Viburnum plicatum Thunb.

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Article from Bean's Trees and Shrubs Hardy in the British Isles

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'Viburnum plicatum' from the website Trees and Shrubs Online ( Accessed 2024-05-25.


Flower-bearing part of a plant; arrangement of flowers on the floral axis.
(var.) Taxonomic rank (varietas) grouping variants of a species with relatively minor differentiation in a few characters but occurring as recognisable populations. Often loosely used for rare minor variants more usefully ranked as forms.


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Article from Bean's Trees and Shrubs Hardy in the British Isles

Recommended citation
'Viburnum plicatum' from the website Trees and Shrubs Online ( Accessed 2024-05-25.

Thunberg described two forms of this species: V. tomentosum was the normal wild form, and the name V. plicatum was given by him to a form with ‘snowball’ inflorescences cultivated in the gardens of Japan. Since the former name had priority, the garden plants with the snowball type of inflorescence took their natural place as a variety or botanical form of the wild V. tomentosum. Unfortunately, as Dr Rehder pointed out in 1945, the name V. tomentosum Thunb. (1784) is antedated by V. tomentosum Lam. (1778), which is V. lantana. It is therefore illegitimate, and the order of nature must be reversed: V. plicatum becomes the correct name for the species as a whole; the snowball forms are collectively V. plicatum f. plicatum, and the wild plants V. plicatum f. tomentosum. In the following account the wild form and the cultivars with normal inflorescences are treated first.

From the Supplement (Vol. V)

† cv. ‘Chyverton. – Of low, spreading habit. Flowers all sterile as in typical V. plicatum. The original plant grew in the garden of the late Lionel Fortescue and, propagated in 1964 by Nigel Holman, it has attained a height of 4 ft and a width of some 20 ft in his garden at Chyverton, Cornwall. It received an Award of Merit when shown at Chelsea in 1985.


See under ‘Rowallane’.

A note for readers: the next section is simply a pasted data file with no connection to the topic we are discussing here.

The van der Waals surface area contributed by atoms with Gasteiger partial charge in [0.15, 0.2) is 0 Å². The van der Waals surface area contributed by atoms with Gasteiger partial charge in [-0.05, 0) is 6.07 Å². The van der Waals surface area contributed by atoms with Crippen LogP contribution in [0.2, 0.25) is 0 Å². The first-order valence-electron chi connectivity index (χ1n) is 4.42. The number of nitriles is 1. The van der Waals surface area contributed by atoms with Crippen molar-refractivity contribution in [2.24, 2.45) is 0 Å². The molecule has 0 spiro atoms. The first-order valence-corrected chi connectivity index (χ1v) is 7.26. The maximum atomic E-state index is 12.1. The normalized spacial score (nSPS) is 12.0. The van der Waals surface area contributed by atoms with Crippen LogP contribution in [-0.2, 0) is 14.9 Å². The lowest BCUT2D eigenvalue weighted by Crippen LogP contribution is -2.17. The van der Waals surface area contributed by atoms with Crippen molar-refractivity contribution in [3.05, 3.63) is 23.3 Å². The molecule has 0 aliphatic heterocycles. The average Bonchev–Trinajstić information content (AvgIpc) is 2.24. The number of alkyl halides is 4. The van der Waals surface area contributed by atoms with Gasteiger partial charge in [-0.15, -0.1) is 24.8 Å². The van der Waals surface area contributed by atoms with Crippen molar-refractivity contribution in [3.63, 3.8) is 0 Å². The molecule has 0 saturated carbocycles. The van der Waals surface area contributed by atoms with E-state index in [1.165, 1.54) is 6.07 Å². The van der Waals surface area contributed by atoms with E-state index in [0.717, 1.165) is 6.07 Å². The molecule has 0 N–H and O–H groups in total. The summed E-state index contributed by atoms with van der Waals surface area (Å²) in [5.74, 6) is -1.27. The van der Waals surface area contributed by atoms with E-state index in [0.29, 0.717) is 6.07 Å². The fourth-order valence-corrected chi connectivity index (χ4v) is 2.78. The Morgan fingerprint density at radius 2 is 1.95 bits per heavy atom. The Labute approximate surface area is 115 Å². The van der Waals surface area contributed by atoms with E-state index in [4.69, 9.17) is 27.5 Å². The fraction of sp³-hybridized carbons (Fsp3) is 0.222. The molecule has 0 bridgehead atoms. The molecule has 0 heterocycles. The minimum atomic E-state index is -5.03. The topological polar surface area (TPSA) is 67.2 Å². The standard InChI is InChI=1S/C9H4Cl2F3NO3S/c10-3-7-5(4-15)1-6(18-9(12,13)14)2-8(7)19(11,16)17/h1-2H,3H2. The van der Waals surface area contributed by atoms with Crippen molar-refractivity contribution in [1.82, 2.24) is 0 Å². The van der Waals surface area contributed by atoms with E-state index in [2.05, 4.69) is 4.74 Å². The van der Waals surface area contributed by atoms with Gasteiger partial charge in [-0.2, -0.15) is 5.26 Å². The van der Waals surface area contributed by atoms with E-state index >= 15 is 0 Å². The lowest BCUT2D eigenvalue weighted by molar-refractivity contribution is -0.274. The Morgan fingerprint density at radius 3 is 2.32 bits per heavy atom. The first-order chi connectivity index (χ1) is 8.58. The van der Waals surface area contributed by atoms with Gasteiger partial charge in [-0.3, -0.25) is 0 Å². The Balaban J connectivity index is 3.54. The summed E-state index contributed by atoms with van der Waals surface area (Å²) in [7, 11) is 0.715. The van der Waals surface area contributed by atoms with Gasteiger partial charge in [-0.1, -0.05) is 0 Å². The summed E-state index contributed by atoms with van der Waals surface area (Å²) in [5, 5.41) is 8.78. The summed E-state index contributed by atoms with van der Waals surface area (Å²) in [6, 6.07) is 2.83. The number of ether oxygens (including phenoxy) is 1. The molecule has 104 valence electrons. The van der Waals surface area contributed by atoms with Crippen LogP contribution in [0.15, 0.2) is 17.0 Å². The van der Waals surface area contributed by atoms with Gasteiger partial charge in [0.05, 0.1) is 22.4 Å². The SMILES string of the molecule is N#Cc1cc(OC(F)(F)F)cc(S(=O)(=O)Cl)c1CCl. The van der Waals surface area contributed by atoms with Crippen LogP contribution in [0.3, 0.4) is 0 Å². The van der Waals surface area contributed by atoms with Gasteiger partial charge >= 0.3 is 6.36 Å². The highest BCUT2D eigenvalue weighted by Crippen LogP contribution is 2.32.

f. plicatum

V. dentatum L. sens . Thunb., not L.
V. plicatum Thunb.
V. tomentosum var. plicatum (Thunb.) Maxim.
V. t. var. sterile K. Koch

This stands in the same relation to V. plicatum f. tomentosum, i.e., to the normal wild state of the species, as the common Snowball tree does to V. opulus, the whole of its flowers being transformed into the showy sterile kind, and the inflorescence from a flat umbel to an almost globose one. It has long been cultivated in the gardens of Japan and China, and was first mentioned under its Japanese name by Kaempfer in 1712. It was introduced by Fortune from China in 1846 to the garden of the Horticultural Society, but seems to have been overshadowed by V. macrocephalum, which came at the same time. But around 1860 Fortune reintroduced it from Japan for Standish, and by the 1870s it was being grown in the open in many gardens and found to be hardy. It grows to about 8 ft high and almost as much wide. Towards the end of the last century the German firm of Hesse distributed a form they called V. plicatum grandiflorum, which, judging from a plant received from them at Kew in 1898 had flower-heads no larger than in the second Fortune introduction, but densely set on the branch and with broadish, neatly toothed leaves. This seems very similar to plants distributed in the USA at about the same time by Meehan’s and Parsons’ nurseries as V. tomentosum rotundifolium. But there is another clone under the name V. plicatum grandiflorum with larger trusses and a more tiered habit of growth than the old form.

f. tomentosum (Thunb.) Rehd.

V. tomentosum Thunb., not Lam.
V. plicatum var. tomentosum (Thunb.) Miq